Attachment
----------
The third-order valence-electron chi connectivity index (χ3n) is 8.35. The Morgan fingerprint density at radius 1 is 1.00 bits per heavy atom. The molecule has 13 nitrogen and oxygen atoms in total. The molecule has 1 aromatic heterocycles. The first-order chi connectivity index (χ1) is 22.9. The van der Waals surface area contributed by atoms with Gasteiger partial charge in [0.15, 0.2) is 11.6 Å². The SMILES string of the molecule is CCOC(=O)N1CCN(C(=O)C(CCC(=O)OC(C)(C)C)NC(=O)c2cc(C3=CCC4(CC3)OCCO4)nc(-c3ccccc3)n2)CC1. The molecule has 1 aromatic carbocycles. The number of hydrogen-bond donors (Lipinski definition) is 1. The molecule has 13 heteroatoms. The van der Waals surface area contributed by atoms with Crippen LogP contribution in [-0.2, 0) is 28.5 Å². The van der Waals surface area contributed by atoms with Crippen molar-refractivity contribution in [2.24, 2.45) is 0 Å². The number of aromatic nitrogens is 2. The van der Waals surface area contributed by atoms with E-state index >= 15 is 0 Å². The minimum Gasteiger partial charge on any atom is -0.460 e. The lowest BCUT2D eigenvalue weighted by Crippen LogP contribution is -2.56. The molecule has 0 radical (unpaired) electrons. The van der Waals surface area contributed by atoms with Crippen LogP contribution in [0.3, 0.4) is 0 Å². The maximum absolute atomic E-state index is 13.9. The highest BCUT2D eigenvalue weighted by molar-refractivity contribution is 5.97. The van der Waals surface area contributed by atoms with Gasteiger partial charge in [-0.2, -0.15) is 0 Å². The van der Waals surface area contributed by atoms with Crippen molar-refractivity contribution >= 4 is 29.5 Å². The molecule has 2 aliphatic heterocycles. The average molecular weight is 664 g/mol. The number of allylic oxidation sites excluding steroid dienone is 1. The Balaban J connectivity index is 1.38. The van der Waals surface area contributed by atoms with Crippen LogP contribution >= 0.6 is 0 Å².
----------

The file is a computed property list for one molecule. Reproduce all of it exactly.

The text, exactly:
The third-order valence-electron chi connectivity index (χ3n) is 8.35. The Morgan fingerprint density at radius 1 is 1.00 bits per heavy atom. The molecule has 13 nitrogen and oxygen atoms in total. The molecule has 1 aromatic heterocycles. The first-order chi connectivity index (χ1) is 22.9. The van der Waals surface area contributed by atoms with Gasteiger partial charge in [0.15, 0.2) is 11.6 Å². The SMILES string of the molecule is CCOC(=O)N1CCN(C(=O)C(CCC(=O)OC(C)(C)C)NC(=O)c2cc(C3=CCC4(CC3)OCCO4)nc(-c3ccccc3)n2)CC1. The molecule has 1 aromatic carbocycles. The number of hydrogen-bond donors (Lipinski definition) is 1. The molecule has 13 heteroatoms. The van der Waals surface area contributed by atoms with Crippen LogP contribution in [-0.2, 0) is 28.5 Å². The van der Waals surface area contributed by atoms with Crippen molar-refractivity contribution in [2.24, 2.45) is 0 Å². The number of aromatic nitrogens is 2. The van der Waals surface area contributed by atoms with E-state index >= 15 is 0 Å². The minimum Gasteiger partial charge on any atom is -0.460 e. The lowest BCUT2D eigenvalue weighted by Crippen LogP contribution is -2.56. The molecule has 0 radical (unpaired) electrons. The van der Waals surface area contributed by atoms with Crippen LogP contribution in [0.3, 0.4) is 0 Å². The maximum absolute atomic E-state index is 13.9. The highest BCUT2D eigenvalue weighted by molar-refractivity contribution is 5.97. The van der Waals surface area contributed by atoms with Gasteiger partial charge in [-0.2, -0.15) is 0 Å². The van der Waals surface area contributed by atoms with Crippen molar-refractivity contribution >= 4 is 29.5 Å². The molecule has 2 aliphatic heterocycles. The average molecular weight is 664 g/mol. The number of allylic oxidation sites excluding steroid dienone is 1. The Balaban J connectivity index is 1.38. The van der Waals surface area contributed by atoms with Crippen LogP contribution >= 0.6 is 0 Å².